Controversial Guru Teal Swan and Astrologer Chani Nicholas Bring New Age Teachings to the Social Media Generation​


Lindsey Medenwaldt

Article ID:



Jun 12, 2024


Apr 19, 2020

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The New Age Movement has made a resurgence in 2020, particularly among those claiming to be spiritual and not religious. We cannot continue to write off the New Age as something of the past. It is in the here and now, and even Christians are being enticed by it. Teal Swan and Chani Nicholas are popular among those seeking spiritual enlightenment.

Swan claims to have endured horrific sexual abuse at the hands of a satanic cult as a child, and she uses her platform to help others overcome their own personal trauma. Recently, Swan has been immersed in controversy, not only because she has no expertise in trauma other than her own experiences, but also because two of her followers reportedly committed suicide after listening to her lessons about how suicide can be a safety net. Swan’s popularity doesn’t seem to be waning, though. She has more than 675,000 YouTube subscribers and almost as many Facebook followers. She’s also the author of five books about self-healing and rediscovery.

Nicholas, who just released her first book, You Were Born for This: Astrology for Radical Self-Acceptance, has one million monthly visitors to her website and recently appeared on the Netflix show Explained: Astrology. She is not only a voice for New Age spirituality, but as someone who emphasizes her feminism and sexuality, she connects with people from all types of backgrounds. The difficulty with Swan and Nicholas is that their mission seems to be pure — to help those who need guidance — but their ideas are dripping with New Age spirituality. Ultimately, according to Swan and Nicholas, our hope is not found in Christ, but in the stars and within ourselves.


We may be past the “Age of Aquarius,” but that does not mean the New Age Movement has disappeared in the twenty-first century. In fact, it seems to be infiltrating Christianity, and it is possible that some Christians do not realize it. Disturbingly, according to a 2017 Pew Research poll, 26 percent of Christians believe in astrology, 40 percent believe in psychics, and 29 percent believe in reincarnation.1 This indicates that some Christians think that New Age and Christian beliefs can coexist. With celebrities like Oprah claiming to believe in Jesus while saying that he is not the only way to salvation, it is more important than ever that Christians are grounded in truth and can clearly spot and rebuke falsehood.2 By understanding some of the practices and teachings of current New Age leaders, we can prevent the New Age from intruding into our churches and hearts.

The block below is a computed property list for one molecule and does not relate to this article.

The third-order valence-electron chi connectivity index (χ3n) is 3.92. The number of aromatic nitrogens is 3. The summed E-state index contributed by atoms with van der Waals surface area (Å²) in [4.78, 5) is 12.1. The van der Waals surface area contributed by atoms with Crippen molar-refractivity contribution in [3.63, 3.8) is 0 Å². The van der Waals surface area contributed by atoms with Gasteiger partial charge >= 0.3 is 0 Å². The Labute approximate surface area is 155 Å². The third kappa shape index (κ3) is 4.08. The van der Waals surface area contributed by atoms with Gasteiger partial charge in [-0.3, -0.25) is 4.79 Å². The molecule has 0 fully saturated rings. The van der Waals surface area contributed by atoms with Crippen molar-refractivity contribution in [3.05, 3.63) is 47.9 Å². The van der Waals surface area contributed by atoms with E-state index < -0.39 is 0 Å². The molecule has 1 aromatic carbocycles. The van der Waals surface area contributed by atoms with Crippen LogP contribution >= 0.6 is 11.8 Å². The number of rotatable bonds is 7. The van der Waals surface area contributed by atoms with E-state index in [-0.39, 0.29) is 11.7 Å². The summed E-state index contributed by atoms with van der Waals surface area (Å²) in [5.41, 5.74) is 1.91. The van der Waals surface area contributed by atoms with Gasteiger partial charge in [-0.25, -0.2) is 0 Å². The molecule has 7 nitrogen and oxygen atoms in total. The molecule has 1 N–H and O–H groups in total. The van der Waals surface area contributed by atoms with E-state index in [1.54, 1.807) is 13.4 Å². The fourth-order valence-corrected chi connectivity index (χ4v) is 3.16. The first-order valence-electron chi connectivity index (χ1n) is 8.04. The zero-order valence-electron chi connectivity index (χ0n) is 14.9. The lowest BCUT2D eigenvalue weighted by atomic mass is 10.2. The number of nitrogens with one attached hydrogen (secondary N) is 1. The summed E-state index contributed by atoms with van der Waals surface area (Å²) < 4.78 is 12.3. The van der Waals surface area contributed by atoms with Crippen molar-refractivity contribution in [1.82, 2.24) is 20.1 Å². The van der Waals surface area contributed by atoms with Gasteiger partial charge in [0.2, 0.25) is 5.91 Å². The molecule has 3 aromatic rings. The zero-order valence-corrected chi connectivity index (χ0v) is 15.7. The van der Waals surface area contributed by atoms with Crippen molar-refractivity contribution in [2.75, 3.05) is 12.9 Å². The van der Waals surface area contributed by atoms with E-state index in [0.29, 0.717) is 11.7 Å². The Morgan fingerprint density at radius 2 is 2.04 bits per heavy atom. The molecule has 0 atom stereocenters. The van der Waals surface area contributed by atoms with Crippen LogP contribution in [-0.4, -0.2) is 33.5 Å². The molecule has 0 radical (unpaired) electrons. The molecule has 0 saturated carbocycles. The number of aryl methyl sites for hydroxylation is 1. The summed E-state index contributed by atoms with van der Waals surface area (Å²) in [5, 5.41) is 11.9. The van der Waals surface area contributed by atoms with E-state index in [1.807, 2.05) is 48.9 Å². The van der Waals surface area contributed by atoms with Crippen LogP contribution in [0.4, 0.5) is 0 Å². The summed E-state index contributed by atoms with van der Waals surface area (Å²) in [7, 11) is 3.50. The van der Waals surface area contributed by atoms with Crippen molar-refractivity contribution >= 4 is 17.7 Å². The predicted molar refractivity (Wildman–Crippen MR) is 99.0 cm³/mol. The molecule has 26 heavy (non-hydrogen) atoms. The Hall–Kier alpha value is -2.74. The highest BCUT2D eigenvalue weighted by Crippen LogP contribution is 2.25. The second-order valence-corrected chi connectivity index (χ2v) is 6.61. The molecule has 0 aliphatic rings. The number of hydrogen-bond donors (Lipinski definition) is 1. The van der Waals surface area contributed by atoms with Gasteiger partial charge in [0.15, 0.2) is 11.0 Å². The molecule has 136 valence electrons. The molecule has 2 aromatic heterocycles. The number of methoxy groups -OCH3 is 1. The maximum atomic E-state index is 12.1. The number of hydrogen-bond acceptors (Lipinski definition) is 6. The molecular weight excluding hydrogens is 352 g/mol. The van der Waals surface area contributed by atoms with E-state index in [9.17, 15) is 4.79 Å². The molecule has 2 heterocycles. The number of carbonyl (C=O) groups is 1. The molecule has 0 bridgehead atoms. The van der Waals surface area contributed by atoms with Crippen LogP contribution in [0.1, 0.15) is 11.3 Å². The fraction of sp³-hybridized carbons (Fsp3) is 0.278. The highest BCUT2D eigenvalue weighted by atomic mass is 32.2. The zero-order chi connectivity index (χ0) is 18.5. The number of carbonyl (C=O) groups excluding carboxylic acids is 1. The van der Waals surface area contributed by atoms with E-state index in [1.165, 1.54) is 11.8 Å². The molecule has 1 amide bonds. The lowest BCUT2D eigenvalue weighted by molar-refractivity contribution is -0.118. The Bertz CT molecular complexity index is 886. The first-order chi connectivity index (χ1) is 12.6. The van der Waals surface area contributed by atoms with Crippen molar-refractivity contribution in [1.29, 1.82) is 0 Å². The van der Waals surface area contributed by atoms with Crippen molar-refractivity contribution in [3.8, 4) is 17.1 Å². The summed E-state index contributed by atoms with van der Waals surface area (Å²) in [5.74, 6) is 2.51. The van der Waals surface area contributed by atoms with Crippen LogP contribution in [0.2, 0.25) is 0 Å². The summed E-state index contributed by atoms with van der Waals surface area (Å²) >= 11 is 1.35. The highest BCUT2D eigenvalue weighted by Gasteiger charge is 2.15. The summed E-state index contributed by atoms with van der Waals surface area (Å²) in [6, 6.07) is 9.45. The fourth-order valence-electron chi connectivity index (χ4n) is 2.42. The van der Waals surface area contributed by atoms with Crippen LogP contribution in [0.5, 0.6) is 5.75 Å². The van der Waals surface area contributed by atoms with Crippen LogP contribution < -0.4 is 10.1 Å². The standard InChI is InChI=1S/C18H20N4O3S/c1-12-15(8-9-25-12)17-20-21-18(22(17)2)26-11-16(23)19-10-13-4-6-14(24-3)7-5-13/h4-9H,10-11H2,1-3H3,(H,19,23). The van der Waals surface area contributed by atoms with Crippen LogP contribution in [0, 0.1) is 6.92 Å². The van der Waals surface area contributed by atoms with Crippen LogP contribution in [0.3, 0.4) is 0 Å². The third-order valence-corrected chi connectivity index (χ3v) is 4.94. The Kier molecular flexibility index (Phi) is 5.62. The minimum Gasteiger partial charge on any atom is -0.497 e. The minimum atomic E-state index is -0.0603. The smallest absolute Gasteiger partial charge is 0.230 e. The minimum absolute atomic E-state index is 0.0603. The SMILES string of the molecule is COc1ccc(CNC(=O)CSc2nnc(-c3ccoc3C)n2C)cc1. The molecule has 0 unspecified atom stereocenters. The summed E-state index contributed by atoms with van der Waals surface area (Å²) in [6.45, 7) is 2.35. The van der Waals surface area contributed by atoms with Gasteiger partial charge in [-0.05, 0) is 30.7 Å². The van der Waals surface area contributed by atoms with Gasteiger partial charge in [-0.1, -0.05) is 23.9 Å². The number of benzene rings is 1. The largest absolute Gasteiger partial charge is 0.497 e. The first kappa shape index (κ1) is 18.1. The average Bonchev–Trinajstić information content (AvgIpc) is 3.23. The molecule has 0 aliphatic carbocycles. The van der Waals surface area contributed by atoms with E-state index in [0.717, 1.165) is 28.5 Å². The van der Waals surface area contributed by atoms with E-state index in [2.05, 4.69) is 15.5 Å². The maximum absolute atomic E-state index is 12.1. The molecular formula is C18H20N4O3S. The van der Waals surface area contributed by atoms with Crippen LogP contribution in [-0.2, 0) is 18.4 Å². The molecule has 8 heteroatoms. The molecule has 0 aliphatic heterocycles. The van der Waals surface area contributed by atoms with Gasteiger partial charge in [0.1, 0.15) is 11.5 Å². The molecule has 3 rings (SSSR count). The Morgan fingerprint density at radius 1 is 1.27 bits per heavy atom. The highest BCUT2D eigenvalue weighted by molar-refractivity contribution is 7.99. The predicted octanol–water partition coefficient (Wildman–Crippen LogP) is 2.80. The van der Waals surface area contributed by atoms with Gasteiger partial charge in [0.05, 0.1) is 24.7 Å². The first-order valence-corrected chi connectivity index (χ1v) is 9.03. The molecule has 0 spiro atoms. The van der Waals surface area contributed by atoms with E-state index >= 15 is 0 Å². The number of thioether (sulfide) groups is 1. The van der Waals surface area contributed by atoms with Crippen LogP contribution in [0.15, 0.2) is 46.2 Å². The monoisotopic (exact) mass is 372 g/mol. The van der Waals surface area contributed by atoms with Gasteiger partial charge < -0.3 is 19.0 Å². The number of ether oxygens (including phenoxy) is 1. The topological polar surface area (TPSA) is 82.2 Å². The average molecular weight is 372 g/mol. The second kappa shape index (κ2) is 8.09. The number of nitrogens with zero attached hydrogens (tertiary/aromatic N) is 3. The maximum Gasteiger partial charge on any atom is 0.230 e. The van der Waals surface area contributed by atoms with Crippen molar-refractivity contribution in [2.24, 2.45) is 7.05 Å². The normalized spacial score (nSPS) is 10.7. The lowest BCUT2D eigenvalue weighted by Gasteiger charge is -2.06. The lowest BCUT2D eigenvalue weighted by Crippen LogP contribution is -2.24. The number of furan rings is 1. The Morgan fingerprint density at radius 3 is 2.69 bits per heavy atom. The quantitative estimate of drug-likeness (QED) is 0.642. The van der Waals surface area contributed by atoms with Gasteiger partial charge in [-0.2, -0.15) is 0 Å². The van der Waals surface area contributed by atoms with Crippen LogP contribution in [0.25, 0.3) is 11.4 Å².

Teal Swan’s Haunting TeSTIMONY of Childhood

Teal Swan, born Mary Teal Bosworth, has been making quite the splash in the media, in sources from the BBC to popular Internet sites like The Wrap. Swan does not claim to be a Christian or a member of any religion, but she does involve herself intensely with spirituality. She considers herself a spiritual healer and trailblazer in the realm of personal development, mainly because of her own experiences with trauma. Swan’s testimony of her childhood is about as horrible as one can imagine, from ritual abuse3 to rape, which eventually led to self-harm and a dramatic escape from a cult at age nineteen.4

A Gifted Child

Swan says she was born extra-sensory, with clairsentience (intuitive ability to feel things), clairaudience (intuitive ability to hear things), claircognizance (ability to know of events without being told about them), and clairvoyance (ability to see visions and symbols).5 She claims that because she possesses these gifts, she was often misunderstood as a child.6 By age nineteen, she had seen fifteen to sixteen mental health professionals, all of whom diagnosed her with borderline personality disorder. She was also diagnosed with bipolar disorder and schizoaffective disorder.7

Her parents tried to find her help, and a trusted mentor entered Swan’s life when she was five. Swan refers to him as “Doc,” and she describes him as a psychopath with multiple personalities.8 She says the abuse she endured was not normal abuse and that there was “mind control going on like crazy.”9 Doc allegedly began removing her from her bed at night to take her to satanic cult rituals when she was six years old, and she was forced to participate in or witness various ceremonies, including seven child sacrifices.10 The cult identified Swan as the Oracle and their future female leader, the Pythia.11 When asked why she did not tell her parents about what was happening, she says that she was programmed not to, and if she shared details about the cult with her family, they would be murdered.12

Beginning at around age twelve, Swan says she was pimped out to men at local gas stations. She describes these men as sadomasochistic, noting that they would suffocate her while they were having sex with her.13 This was when she started to view death as freedom. She wanted to die so that she would be free. She began cutting herself around age eleven, and she had multiple suicide attempts before she turned nineteen.14

Swan Chose to Suffer for Humanity